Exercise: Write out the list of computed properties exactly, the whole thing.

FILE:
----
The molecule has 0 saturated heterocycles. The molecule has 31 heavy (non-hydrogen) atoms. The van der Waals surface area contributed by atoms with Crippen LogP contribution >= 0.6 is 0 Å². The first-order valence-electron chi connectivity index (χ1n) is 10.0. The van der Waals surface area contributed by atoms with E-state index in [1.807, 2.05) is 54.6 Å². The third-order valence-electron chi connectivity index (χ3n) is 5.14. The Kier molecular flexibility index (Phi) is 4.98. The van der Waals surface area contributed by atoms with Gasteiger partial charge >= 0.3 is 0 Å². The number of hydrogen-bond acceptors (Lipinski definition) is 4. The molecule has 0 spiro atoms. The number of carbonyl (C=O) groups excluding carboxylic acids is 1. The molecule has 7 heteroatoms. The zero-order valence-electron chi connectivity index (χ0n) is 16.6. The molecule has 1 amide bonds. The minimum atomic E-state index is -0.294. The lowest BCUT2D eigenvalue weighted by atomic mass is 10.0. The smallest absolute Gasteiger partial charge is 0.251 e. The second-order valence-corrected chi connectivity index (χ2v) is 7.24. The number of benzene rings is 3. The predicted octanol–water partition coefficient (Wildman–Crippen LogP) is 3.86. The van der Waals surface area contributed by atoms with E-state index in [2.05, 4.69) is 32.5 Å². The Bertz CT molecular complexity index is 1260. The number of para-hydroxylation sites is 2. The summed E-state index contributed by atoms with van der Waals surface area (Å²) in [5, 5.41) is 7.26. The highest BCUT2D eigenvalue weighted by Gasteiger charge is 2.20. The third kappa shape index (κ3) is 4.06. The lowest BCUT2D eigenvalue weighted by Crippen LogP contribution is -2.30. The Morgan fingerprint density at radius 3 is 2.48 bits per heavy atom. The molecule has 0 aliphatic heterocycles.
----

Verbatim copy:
The molecule has 0 saturated heterocycles. The molecule has 31 heavy (non-hydrogen) atoms. The van der Waals surface area contributed by atoms with Crippen LogP contribution >= 0.6 is 0 Å². The first-order valence-electron chi connectivity index (χ1n) is 10.0. The van der Waals surface area contributed by atoms with E-state index in [1.807, 2.05) is 54.6 Å². The third-order valence-electron chi connectivity index (χ3n) is 5.14. The Kier molecular flexibility index (Phi) is 4.98. The van der Waals surface area contributed by atoms with Gasteiger partial charge >= 0.3 is 0 Å². The number of hydrogen-bond acceptors (Lipinski definition) is 4. The molecule has 0 spiro atoms. The number of carbonyl (C=O) groups excluding carboxylic acids is 1. The molecule has 7 heteroatoms. The zero-order valence-electron chi connectivity index (χ0n) is 16.6. The molecule has 1 amide bonds. The minimum atomic E-state index is -0.294. The lowest BCUT2D eigenvalue weighted by atomic mass is 10.0. The smallest absolute Gasteiger partial charge is 0.251 e. The second-order valence-corrected chi connectivity index (χ2v) is 7.24. The number of benzene rings is 3. The predicted octanol–water partition coefficient (Wildman–Crippen LogP) is 3.86. The van der Waals surface area contributed by atoms with E-state index in [2.05, 4.69) is 32.5 Å². The Bertz CT molecular complexity index is 1260. The number of para-hydroxylation sites is 2. The summed E-state index contributed by atoms with van der Waals surface area (Å²) in [5, 5.41) is 7.26. The highest BCUT2D eigenvalue weighted by Gasteiger charge is 2.20. The third kappa shape index (κ3) is 4.06. The lowest BCUT2D eigenvalue weighted by Crippen LogP contribution is -2.30. The Morgan fingerprint density at radius 3 is 2.48 bits per heavy atom. The molecule has 0 aliphatic heterocycles.